For example: did you know that rich people are monsters that dehumanize others? Did you know that, when people go on vacation, they do things that they never would in their everyday lives? Did you, though? There’s a science fiction gimmick at the heart of Infinity Pool that unlocks the potential for existential dread, but it’s only ever clumsily used, and never explored, as if the mere hint is somehow enough in and of itself; it’s not, and the lack of that exploration feels like a signifier of the movie’s disinterest in anything other than itself.

It’s not even that I disliked the movie; there’s not enough there even for that. Instead, I just… was disappointed by it, and saddened that, given the potential for anything that lived up to its own self-belief in its transgressive qualities, my main takeaway from the whole thing was my unhappiness at Mia Goth’s real accent finally being on display.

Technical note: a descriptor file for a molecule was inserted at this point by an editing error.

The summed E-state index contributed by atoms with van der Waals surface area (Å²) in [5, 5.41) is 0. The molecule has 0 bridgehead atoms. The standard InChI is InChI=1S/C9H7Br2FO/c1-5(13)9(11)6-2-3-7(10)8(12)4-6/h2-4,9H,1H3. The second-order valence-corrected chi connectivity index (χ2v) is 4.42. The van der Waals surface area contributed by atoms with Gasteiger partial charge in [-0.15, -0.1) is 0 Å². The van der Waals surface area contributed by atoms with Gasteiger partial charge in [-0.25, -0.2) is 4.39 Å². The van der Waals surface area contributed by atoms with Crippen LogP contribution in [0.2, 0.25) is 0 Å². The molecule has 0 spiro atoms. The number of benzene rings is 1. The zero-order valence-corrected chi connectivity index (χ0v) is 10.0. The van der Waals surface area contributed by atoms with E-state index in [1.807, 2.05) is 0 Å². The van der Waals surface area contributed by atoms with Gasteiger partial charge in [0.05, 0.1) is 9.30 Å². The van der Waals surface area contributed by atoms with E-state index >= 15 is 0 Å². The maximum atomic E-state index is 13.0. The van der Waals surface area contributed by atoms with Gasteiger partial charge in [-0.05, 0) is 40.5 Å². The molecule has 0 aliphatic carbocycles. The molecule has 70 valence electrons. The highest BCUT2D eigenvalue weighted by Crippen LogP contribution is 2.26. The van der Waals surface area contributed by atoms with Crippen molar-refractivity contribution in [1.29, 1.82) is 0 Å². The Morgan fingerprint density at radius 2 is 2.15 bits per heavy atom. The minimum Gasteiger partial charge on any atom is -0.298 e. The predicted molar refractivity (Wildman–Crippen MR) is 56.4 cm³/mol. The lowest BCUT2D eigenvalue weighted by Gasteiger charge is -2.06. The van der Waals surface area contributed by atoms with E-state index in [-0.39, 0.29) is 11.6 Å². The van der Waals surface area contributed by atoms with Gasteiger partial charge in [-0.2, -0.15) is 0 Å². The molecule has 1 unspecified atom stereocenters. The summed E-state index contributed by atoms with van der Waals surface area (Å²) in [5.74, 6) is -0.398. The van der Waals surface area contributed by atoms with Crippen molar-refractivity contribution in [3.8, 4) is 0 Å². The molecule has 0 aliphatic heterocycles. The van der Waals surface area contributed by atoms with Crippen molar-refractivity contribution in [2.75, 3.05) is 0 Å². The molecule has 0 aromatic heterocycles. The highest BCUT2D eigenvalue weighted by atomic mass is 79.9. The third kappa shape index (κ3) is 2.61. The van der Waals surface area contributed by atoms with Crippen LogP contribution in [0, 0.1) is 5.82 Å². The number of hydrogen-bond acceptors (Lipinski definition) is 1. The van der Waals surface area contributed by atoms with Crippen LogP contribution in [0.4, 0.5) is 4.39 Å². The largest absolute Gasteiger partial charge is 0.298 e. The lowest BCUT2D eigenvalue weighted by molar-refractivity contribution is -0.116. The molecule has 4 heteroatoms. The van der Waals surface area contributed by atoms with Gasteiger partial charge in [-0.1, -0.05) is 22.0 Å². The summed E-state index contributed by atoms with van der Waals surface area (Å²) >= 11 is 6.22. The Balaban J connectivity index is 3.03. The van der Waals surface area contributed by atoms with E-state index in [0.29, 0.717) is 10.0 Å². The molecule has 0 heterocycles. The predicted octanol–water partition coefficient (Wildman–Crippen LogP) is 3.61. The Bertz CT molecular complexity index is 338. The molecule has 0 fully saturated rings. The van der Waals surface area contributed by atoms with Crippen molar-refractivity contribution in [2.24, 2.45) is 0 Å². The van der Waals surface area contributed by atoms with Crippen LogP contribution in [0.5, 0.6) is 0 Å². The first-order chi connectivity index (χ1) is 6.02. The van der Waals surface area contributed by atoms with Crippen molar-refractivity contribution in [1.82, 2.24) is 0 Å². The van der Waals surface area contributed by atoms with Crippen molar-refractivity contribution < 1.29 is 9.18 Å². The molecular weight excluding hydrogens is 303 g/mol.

That I Keep Calling It “Don’t Worry Baby” Doesn’t Help, Either

Somehow, I’m still thinking in the back of my brain, half-heartedly, about Don’t Worry Darling more than a week after watching it. On some level, I’m sure, some would take this as a sign of the movie’s artistic value — if it can be thought-provoking so long after viewing, especially considering that I’ve watched another handful of movies since, then surely that says something about the movie’s power, the argument might go — but the sad truth if it is, the reason I’m thinking about it remains that I’m mystified that it got released in the form that it was, without someone in some position of authority stepping in and going, “Maybe we should try and fix this…?”